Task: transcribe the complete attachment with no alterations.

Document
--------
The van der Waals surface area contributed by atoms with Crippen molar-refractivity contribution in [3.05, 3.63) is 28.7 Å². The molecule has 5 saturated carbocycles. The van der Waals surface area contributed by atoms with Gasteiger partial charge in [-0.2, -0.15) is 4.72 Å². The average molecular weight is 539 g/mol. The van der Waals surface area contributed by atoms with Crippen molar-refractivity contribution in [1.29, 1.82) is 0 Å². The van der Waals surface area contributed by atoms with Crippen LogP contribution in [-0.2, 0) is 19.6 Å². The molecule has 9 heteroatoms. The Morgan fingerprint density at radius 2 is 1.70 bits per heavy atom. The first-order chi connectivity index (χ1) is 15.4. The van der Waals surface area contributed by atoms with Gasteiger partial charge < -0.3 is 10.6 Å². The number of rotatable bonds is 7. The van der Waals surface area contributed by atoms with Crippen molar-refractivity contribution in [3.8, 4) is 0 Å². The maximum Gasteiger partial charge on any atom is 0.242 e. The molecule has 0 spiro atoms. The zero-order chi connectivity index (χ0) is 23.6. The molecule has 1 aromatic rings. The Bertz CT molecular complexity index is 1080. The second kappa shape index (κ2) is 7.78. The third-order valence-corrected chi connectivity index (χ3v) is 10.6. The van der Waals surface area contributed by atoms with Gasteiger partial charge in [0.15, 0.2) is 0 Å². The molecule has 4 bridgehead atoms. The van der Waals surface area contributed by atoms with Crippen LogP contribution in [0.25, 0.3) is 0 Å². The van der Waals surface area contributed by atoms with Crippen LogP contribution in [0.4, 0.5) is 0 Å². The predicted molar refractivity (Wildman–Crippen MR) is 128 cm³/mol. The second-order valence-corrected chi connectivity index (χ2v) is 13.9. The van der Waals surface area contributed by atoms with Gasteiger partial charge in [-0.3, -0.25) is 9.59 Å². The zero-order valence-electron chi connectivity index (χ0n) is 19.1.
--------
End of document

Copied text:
The van der Waals surface area contributed by atoms with Crippen molar-refractivity contribution in [3.05, 3.63) is 28.7 Å². The molecule has 5 saturated carbocycles. The van der Waals surface area contributed by atoms with Gasteiger partial charge in [-0.2, -0.15) is 4.72 Å². The average molecular weight is 539 g/mol. The van der Waals surface area contributed by atoms with Crippen molar-refractivity contribution in [1.29, 1.82) is 0 Å². The van der Waals surface area contributed by atoms with Crippen LogP contribution in [-0.2, 0) is 19.6 Å². The molecule has 9 heteroatoms. The Morgan fingerprint density at radius 2 is 1.70 bits per heavy atom. The first-order chi connectivity index (χ1) is 15.4. The van der Waals surface area contributed by atoms with Gasteiger partial charge < -0.3 is 10.6 Å². The number of rotatable bonds is 7. The van der Waals surface area contributed by atoms with Crippen molar-refractivity contribution in [3.8, 4) is 0 Å². The maximum Gasteiger partial charge on any atom is 0.242 e. The molecule has 0 spiro atoms. The zero-order chi connectivity index (χ0) is 23.6. The molecule has 1 aromatic rings. The Bertz CT molecular complexity index is 1080. The second kappa shape index (κ2) is 7.78. The third-order valence-corrected chi connectivity index (χ3v) is 10.6. The van der Waals surface area contributed by atoms with Gasteiger partial charge in [0.15, 0.2) is 0 Å². The molecule has 4 bridgehead atoms. The van der Waals surface area contributed by atoms with Crippen LogP contribution in [0.25, 0.3) is 0 Å². The van der Waals surface area contributed by atoms with Crippen LogP contribution in [0.4, 0.5) is 0 Å². The predicted molar refractivity (Wildman–Crippen MR) is 128 cm³/mol. The second-order valence-corrected chi connectivity index (χ2v) is 13.9. The van der Waals surface area contributed by atoms with Gasteiger partial charge in [-0.3, -0.25) is 9.59 Å². The zero-order valence-electron chi connectivity index (χ0n) is 19.1.